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darkangel, it depends on the type of coma your friend was in and if there was any type of brain damage or memory damage. If she can communicate with shaking her head yes or no to various questions to see how her memory is, then contact an Attorney and ask him/her how to proceed with getting a Power of Attorney. Hope your friend totally recovers soon.
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I have a 28 year old girl who is like a daughter to me she put me and her brother as health proxy for hospital. he is next of kin and I am her emergency contact who also take care of her things including paperwork. I know her for 18yrs now she consider me as a mother. she was in a coma recently coming out but can not speak or write. How can a power of attorney get done if she is unable too.
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Laws vary from state to state. This is a huge matter. I would get concrete legal advice from an attorney in your state.
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live in Atlanta ga . father is unable to write very well because of stroke . have went to a attorney and did a power attorney with he hand writting being scribble will this work for me.. need to no ASAP
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I had the same problem with my husband. He can't speak or sign papers anymore. He still understands what is going on, so I downloaded the papers online from the website (I'm in Ontario, your area may differ) and had 2 independent witnesses as he made his best effort (an tiny illegible scribble). So long as he was the one who made the mark, and it was witnessed, it was considered legal. I was then able to do our taxes and sign his cheques as power of attorney. Our Dr. told me that if a patient is unable to make a mark or does not understand what they are 'signing', that he fills out a form to declare them incompetent. My understanding is that if the Dr. declares the person incompetent, then you can be designated as power of attorney. I don't know alot about it, but you may need legal advice as well. Good luck. Hopefully you've already been able to solve your situation.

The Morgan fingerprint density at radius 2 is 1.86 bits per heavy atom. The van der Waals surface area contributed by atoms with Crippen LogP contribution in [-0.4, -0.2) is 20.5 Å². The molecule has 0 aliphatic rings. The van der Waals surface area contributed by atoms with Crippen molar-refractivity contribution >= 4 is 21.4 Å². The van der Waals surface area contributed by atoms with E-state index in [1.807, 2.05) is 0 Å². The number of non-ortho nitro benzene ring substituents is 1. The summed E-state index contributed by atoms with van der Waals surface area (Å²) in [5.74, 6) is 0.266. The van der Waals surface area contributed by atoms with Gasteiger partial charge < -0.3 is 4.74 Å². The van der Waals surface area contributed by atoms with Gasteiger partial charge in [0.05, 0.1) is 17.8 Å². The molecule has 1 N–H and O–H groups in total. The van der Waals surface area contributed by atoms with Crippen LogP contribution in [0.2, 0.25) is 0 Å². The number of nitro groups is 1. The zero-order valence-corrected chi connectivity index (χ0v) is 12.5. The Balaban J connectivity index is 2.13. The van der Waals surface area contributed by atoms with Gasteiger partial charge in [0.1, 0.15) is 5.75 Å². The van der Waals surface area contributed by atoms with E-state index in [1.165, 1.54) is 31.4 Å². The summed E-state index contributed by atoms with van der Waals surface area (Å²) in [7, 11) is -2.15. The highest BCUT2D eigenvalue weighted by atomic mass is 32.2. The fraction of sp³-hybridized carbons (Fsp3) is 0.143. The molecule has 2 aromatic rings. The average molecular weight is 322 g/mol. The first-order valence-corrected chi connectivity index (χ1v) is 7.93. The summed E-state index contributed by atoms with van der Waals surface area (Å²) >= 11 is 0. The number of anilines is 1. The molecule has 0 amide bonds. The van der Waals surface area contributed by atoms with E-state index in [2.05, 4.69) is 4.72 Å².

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thats the problem, he cant write to sign any papers
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....also, there are websites where you can get all your state's forms. I really liked: Legacy Writers. They have up-to-date forms and they give you instructions on how to file for your state. (some things need to be notarized and/or witnessed) I also like that they keep your forms on file so you can download them again.
I would also recommend making several copies of both the financial and medical POAs and have them notarized. Each medical facility or primary doc may ask for an "official" copy.
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Your husband has to sign legal papers to make you his power of attorney. Its standard paperwork that spells out your legal rights on his behalf.
To get more information, talk with an elder law attorney or contact your local Area on Aging, to see if they any information that might help. you can find your AoA in the phone book, or by searching online for Area Agency on Aging, along with your city and state.
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